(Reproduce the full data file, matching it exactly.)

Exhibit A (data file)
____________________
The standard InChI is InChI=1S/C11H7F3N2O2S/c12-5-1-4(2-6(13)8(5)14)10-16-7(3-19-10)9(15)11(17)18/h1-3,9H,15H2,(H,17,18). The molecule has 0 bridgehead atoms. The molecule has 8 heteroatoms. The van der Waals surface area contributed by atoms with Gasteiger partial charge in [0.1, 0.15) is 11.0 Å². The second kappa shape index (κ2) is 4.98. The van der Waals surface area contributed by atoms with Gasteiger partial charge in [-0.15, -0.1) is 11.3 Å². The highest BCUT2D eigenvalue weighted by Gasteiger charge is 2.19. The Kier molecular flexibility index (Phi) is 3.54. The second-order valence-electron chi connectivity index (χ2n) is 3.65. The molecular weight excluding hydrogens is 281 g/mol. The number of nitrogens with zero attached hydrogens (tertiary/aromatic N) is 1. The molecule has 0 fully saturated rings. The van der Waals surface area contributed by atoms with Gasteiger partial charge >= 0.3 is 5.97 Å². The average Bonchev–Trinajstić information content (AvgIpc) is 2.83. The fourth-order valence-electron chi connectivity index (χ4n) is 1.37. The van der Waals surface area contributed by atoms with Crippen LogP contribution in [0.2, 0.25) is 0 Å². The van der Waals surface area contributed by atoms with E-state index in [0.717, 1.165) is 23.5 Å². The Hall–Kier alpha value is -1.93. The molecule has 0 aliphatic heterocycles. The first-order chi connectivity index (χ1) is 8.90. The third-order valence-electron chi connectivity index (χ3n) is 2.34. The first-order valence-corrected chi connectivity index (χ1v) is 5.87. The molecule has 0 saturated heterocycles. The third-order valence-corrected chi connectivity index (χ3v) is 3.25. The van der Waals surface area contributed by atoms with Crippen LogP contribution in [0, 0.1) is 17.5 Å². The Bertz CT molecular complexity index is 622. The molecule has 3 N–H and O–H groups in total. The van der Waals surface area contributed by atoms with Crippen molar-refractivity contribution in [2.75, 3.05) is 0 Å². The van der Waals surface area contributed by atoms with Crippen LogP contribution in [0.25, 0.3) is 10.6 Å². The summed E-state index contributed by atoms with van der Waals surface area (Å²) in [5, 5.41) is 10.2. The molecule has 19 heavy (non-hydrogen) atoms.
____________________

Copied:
The standard InChI is InChI=1S/C11H7F3N2O2S/c12-5-1-4(2-6(13)8(5)14)10-16-7(3-19-10)9(15)11(17)18/h1-3,9H,15H2,(H,17,18). The molecule has 0 bridgehead atoms. The molecule has 8 heteroatoms. The van der Waals surface area contributed by atoms with Gasteiger partial charge in [0.1, 0.15) is 11.0 Å². The second kappa shape index (κ2) is 4.98. The van der Waals surface area contributed by atoms with Gasteiger partial charge in [-0.15, -0.1) is 11.3 Å². The highest BCUT2D eigenvalue weighted by Gasteiger charge is 2.19. The Kier molecular flexibility index (Phi) is 3.54. The second-order valence-electron chi connectivity index (χ2n) is 3.65. The molecular weight excluding hydrogens is 281 g/mol. The number of nitrogens with zero attached hydrogens (tertiary/aromatic N) is 1. The molecule has 0 fully saturated rings. The van der Waals surface area contributed by atoms with Gasteiger partial charge >= 0.3 is 5.97 Å². The average Bonchev–Trinajstić information content (AvgIpc) is 2.83. The fourth-order valence-electron chi connectivity index (χ4n) is 1.37. The van der Waals surface area contributed by atoms with Crippen LogP contribution in [0.2, 0.25) is 0 Å². The van der Waals surface area contributed by atoms with E-state index in [0.717, 1.165) is 23.5 Å². The Hall–Kier alpha value is -1.93. The molecule has 0 aliphatic heterocycles. The first-order chi connectivity index (χ1) is 8.90. The third-order valence-electron chi connectivity index (χ3n) is 2.34. The first-order valence-corrected chi connectivity index (χ1v) is 5.87. The molecule has 0 saturated heterocycles. The third-order valence-corrected chi connectivity index (χ3v) is 3.25. The van der Waals surface area contributed by atoms with Crippen LogP contribution in [0, 0.1) is 17.5 Å². The Bertz CT molecular complexity index is 622. The molecule has 3 N–H and O–H groups in total. The van der Waals surface area contributed by atoms with Crippen molar-refractivity contribution in [2.75, 3.05) is 0 Å². The van der Waals surface area contributed by atoms with Crippen LogP contribution in [0.25, 0.3) is 10.6 Å². The summed E-state index contributed by atoms with van der Waals surface area (Å²) in [5, 5.41) is 10.2. The molecule has 19 heavy (non-hydrogen) atoms.